New Thoughts on Saving Throws

In the earlier, d20-based design I had the normal three saving throws: Fortitude, Reflex, and Will. The bonuses scaled with level using the Level Bonus, and talents could increase them further. Saving throw talents also granted other benefits such as increased hit points and increased magic points.

In switching to dice pools instead I have to change this a bit, but it turns out it might not be so much.

Common Save Effects

Improving saves has two effects for each save. One bumps the relevant save, so you roll bigger and better dice. The other provides another benefit: more hit points, more swift/immediate actions, and more magic points, respectively.

Fortitude Saves

Fortitude… toughness, endurance, stamina.

First, any talent that increases your Fortitude would bump your Fortitude dice. How could it not? This makes you more resistant to systemic dangers such as poison, disease, and (most) death magic. Fortitude rolls are also used for endurance and stamina tests. It doesn’t do a lot to help you when you get hurt unless it’s one of these things, though.

Second, you should be able to withstand more damage. Let’s say that each bump gives you one additional hit point. In the d20 model hit points were calculated and took into account Fortitude bonuses and martial training bonuses. Martial training bonuses have gone away, but since active defense means you can directly prevent damage combat skill still applies (and if you’re using passive defense¬†your skill arguably is not relevant) so it still works.

Individual talents may have additional, qualitative effects, but these are the two primary benefits of improving Fortitude.

Reflex Saves

Reflex… quickness, agility, avoiding danger.

First, bump the Reflex dice, obviously. This helps you get out of the way of danger. This also helps on initiative checks, since they really amount to a contested Reflex check.

Second… perhaps it increases the number of swift/immediate actions each round? This would be quite a big help to those using active defense. A tanked up character might fall back on passive defense when he gets mobbed, but a nimble roguish character can’t count on this. Having each bump give an additional action is clearly way too much, though. Perhaps constrain it to a number of additional actions equal to your tier.

Individual talents may have additional, qualitative effects, but these are the two primary benefits of improving Reflex.

Will Saves

Will… mental endurance, mostly. Strong-willed stubbornness, if you like.

First, bump the Will dice. This lets you stand up to things that would crush your mind. It doesn’t directly help your spell casting, which uses different talents.

Second, I’m tempted to have this increase your magic points the same way Fortitude bumps improve your hit points. It provides a nice parallel between them and supports the idea that spell casters tend to be mentally resilient.

On the other hand, the obvious natural place to get magic points would be from casting talents… and I like the idea of mad cultists that are easily (or already) unhinged but magically powerful.

Thankfully, not a contradiction, since effects of talents from the same group (cornerstone, common, capstone) don’t stack. Biggest cornerstone plus biggest common plus biggest capstone, and call it done. It does mean that in terms of magic points there’s no cause to take both, but that’s okay, that’s why it’s like that. I don’t want to make either one mandatory for base effect like that.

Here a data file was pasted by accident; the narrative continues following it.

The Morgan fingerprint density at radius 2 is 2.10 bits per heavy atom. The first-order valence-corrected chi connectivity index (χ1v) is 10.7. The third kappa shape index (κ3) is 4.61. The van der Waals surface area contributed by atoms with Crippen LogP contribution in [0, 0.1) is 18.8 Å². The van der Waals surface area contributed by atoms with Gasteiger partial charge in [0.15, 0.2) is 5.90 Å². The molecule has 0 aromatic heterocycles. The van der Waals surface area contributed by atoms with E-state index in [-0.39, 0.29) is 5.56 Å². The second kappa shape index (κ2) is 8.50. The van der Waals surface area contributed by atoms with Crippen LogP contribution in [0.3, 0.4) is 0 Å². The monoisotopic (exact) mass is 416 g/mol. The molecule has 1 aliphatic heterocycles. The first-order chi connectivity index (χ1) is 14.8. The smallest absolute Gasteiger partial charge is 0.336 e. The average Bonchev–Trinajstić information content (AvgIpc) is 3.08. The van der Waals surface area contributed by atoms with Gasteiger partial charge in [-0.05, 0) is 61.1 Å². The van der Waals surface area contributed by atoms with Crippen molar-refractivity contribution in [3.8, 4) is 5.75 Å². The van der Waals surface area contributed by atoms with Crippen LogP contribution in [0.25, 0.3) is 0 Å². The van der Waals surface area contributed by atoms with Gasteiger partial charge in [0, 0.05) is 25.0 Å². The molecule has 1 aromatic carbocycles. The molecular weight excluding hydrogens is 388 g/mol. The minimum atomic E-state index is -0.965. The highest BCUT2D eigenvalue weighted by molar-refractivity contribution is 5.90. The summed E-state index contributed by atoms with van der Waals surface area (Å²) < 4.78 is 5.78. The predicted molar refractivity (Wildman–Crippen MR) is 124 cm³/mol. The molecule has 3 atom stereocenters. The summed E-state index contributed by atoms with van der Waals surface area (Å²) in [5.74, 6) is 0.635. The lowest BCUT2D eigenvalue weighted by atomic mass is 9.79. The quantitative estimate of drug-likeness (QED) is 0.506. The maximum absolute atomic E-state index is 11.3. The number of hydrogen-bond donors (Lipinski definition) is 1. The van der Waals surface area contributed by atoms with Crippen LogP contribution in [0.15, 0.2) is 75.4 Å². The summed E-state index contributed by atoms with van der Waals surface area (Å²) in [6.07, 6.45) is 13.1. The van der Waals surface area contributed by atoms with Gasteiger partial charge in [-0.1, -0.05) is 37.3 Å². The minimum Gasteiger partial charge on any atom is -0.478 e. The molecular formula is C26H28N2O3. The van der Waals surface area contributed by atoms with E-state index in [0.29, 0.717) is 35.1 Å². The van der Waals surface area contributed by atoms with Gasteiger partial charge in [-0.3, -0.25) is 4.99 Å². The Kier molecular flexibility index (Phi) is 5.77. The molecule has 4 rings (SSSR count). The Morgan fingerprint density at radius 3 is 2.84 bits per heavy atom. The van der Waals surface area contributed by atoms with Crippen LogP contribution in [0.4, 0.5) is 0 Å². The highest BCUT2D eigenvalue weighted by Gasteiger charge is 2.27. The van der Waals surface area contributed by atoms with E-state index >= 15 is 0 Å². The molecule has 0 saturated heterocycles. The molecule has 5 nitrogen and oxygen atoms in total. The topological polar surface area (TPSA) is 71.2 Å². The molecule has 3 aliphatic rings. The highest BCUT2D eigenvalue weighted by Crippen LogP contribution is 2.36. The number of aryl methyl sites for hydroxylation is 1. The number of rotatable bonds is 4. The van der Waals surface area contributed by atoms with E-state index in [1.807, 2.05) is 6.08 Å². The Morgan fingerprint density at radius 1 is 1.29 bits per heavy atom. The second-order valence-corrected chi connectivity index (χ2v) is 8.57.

Individual talents may have additional, qualitative effects, but these are the two primary benefits of improving Will.

Sample Saves

The deceitful baron invited the heroes to dinner and managed to poison them. The poison is vicious, doing 3/4 damage (3 base plus 4 per degree of success) vs. Fortitude to those who drink it. The poisoner’s roll is 4d10 (2, 7, 10, 5) for three successes.

  • The wizard rolls poorly: 3d8 (1, 6, 3) and accepts the complication in order to keep at least one success (degree of success is 2, so the wizard takes 3+4*2 = 11 points of damage). Luckily the wizard is tenth level (D&D second, basically) and has 12 hit points. He’s not dead, but at 1 hit point he kind of wishes he was as he spends some time retching his guts out (complication).
  • The rogue is an accomplished poisoner himself and somewhat luckier: 2d10+d8 (5, 5, 3). The degree of success is only 1, but the Poison Use talent that toughened him up (the 2d10 part of his Fortitude save) means he reduces the damage by 2 points. He takes 5 points of damage of his 14 hit points, leaving him with 9 hit points. “Shadrake Distillation” he grates as he gets up, drawing his dagger.
  • The barbarian is a hardier soul: 3d12 (7, 12, 10). He’s not specifically inured to poison, though, so takes the normal base damage of 3 points. This reduces him from 21 hit points to 18. “You have the honor of a diseased cur, you scum,” he snarls. He had to leave his axe outside, but this heavy iron candleholder will serve well enough as a club.

Closing Comments

The above are not themselves talents yet. They are fragments, things that apply to talents that improve the save rolls. All of them can be attractive to certain types of characters, but none are critical to any. I’ll have to see how things shake out as these get applied, though.

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